During the election Gen. Yoweri Museveni's regime presided over: state-sanctioned attacks against opposition party officials, candidates and supporters by militias called "Crime Preventers" commanded by the country's Police Chief Gen. Kayihura; the regime blocked access to Facebook, Twitter and Whatsapp; the regime arrested Presidential candidate Dr. Besigye on the day of the election and then subsequently placed him under house arrest for several months with over 200 troops surrounding his home; and, the regime's Electoral "Commission" whose members were all hand-picked by Gen. Museveni declared the dictator as "winner" on the same date that the international and domestic election observers denounced the election process.

Dr. Besigye's FDC party claimed tallying from its own agents showed that he was leading at the time the militarist-regime blocked access to social media and prevented the ability for poll watchers to independently and quickly report results from precincts throughout the country.

Dr. Besigye was sworn in by a judge as President of Uganda on May 11, 2016. He was promptly arrested and charged with treason which is punishable by death in Uganda. Gen. Museveni himself, who was been Uganda's ruler since he seized power by force of arms in 1986 was also sworn in as President on May 12. During his swearing in ceremony the U.S. ambassador to Uganda Deborah Maloc and an assistant U.S. Secretary of State both walked out from the event when Gen. Museveni referred to the International Criminal Court (ICC) as a "bunch of useless people." Delegations from EU countries and Canada also all walked off.

At the event was also Sudan's President Omar Hassan al-Bashir, who laughed heartily when Gen. Museveni ridiculed the ICC. Gen. Bashir himself has been indicted by the ICC in connection to war crimes and crimes against humanity committed by his armed forces in the Sudan's Darfur region. Separately, in 2006, the ICC also launched an investigation into alleged war crimes by Gen. Museveni's armed forces in the Democratic Republic of Congo, and a worried Museveni urged then UN Secretary General Kofi Annan to block the probe as The Wall Street Journal reported.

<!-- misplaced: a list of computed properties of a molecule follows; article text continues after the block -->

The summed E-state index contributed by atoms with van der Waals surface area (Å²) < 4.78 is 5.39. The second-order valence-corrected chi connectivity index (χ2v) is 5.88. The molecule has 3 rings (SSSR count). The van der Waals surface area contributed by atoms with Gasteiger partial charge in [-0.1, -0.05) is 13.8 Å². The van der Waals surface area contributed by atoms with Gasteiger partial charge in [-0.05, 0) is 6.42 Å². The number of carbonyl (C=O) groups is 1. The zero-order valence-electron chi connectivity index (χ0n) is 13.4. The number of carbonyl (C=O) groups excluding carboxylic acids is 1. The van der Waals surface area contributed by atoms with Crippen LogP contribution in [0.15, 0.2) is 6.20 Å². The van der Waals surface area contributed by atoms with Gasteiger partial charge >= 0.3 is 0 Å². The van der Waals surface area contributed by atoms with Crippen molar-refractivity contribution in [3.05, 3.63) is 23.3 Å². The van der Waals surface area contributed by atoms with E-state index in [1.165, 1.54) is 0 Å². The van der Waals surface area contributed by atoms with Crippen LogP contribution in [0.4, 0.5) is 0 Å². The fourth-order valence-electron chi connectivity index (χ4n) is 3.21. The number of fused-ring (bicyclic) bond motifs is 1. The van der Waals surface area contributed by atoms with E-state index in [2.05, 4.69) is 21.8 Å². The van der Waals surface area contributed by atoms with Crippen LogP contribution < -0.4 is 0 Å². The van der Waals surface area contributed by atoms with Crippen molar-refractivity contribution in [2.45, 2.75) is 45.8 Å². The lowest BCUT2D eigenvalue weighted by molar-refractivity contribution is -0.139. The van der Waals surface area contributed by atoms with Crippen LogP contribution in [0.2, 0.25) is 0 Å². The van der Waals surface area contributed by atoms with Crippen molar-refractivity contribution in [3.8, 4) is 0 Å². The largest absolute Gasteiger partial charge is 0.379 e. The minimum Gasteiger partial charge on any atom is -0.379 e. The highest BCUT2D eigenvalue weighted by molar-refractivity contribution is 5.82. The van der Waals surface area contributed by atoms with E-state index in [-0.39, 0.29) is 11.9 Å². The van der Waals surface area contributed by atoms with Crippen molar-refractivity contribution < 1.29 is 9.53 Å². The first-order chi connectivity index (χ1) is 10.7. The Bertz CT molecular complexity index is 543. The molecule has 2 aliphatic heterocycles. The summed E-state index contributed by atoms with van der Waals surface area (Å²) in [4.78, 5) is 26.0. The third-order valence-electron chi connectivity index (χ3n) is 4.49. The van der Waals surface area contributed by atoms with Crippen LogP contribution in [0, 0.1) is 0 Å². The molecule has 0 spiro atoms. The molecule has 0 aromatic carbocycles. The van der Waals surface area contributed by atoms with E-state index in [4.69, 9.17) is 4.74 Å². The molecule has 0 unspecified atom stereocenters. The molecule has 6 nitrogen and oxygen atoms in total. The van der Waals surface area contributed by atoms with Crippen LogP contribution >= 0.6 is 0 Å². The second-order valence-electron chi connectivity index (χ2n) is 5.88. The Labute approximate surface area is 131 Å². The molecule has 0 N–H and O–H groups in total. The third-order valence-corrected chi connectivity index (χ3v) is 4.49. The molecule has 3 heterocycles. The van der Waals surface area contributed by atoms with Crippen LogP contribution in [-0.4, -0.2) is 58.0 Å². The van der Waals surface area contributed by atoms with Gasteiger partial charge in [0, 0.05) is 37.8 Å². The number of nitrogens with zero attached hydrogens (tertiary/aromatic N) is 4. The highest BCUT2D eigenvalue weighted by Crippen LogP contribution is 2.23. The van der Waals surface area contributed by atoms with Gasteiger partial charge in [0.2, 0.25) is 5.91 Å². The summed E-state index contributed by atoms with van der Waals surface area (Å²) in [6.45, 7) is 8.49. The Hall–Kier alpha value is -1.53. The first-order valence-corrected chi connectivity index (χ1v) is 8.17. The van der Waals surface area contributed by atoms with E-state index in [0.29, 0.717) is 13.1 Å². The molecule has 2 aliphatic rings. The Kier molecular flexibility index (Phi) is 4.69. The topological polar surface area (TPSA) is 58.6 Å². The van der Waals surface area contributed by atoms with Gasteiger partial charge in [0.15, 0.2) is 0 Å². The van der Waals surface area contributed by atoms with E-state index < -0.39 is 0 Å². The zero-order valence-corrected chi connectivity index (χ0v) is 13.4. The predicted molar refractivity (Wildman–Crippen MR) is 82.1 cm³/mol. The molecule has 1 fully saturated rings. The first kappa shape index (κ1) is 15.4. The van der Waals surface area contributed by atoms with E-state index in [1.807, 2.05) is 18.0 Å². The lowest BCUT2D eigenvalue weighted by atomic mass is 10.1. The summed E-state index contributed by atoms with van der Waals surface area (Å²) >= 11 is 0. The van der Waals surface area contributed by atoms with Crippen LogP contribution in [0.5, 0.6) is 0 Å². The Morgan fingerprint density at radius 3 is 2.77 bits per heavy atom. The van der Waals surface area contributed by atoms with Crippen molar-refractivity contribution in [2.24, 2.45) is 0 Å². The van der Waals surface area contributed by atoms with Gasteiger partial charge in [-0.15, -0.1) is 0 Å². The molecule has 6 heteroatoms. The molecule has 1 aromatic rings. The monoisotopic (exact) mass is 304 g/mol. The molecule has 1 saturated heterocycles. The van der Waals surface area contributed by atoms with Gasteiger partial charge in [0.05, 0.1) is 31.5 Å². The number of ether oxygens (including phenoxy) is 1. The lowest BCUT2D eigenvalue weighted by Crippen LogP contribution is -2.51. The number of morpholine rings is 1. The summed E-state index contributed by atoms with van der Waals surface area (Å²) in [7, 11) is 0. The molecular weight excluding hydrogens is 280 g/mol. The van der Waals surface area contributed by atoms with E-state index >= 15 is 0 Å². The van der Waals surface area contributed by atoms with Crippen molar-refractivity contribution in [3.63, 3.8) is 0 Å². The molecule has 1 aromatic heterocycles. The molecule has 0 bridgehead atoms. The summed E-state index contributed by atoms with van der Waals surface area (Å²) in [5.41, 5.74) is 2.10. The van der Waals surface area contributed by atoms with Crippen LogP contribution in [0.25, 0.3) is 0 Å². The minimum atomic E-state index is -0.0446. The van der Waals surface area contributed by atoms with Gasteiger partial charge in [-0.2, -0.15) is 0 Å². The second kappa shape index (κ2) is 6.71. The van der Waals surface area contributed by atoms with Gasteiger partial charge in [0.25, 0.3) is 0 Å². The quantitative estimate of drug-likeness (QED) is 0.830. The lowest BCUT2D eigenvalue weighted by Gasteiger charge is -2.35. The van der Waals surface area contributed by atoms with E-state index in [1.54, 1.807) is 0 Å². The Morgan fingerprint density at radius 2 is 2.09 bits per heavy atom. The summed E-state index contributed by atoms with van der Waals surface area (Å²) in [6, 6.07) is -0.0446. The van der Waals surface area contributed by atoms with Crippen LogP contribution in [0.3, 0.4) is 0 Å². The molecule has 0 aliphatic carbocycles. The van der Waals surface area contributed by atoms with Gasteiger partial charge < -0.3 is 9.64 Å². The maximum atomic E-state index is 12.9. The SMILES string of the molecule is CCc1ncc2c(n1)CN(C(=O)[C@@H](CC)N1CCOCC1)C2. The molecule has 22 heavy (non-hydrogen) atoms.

Uganda's and Rwanda's multiple-invasions in combination with the carnage unleashed by militias sponsored by the two countries have caused the deaths of an estimated seven million Congolese over the past two decades. Yet the U.S. continues to sponsor Gen. Museveni's regime. (He's also the same dictator who once signed into law an anti-LGBT law whose earlier version was labeled "kill the gays" law).

Dr. Besigye during his visit will speak about U.S. policy towards Uganda and how he and his supporters plan to affect a peaceful transition of power away from Gen. Museveni's militarism and 30 years of dictatorship.

The U.S., which is dictator Museveni's primary sponsor must do the same thing it did about 21 years ago when another U.S.-client president in Africa had been overwhelmingly repudiated by his citizens. On that occasion the U.S. told then Zaire's Mobutu it was time to go.

For Museveni in Uganda, that moment has passed a long time ago. Prolonging his regime will only mean his departure will one day be messy and invite bloodshed.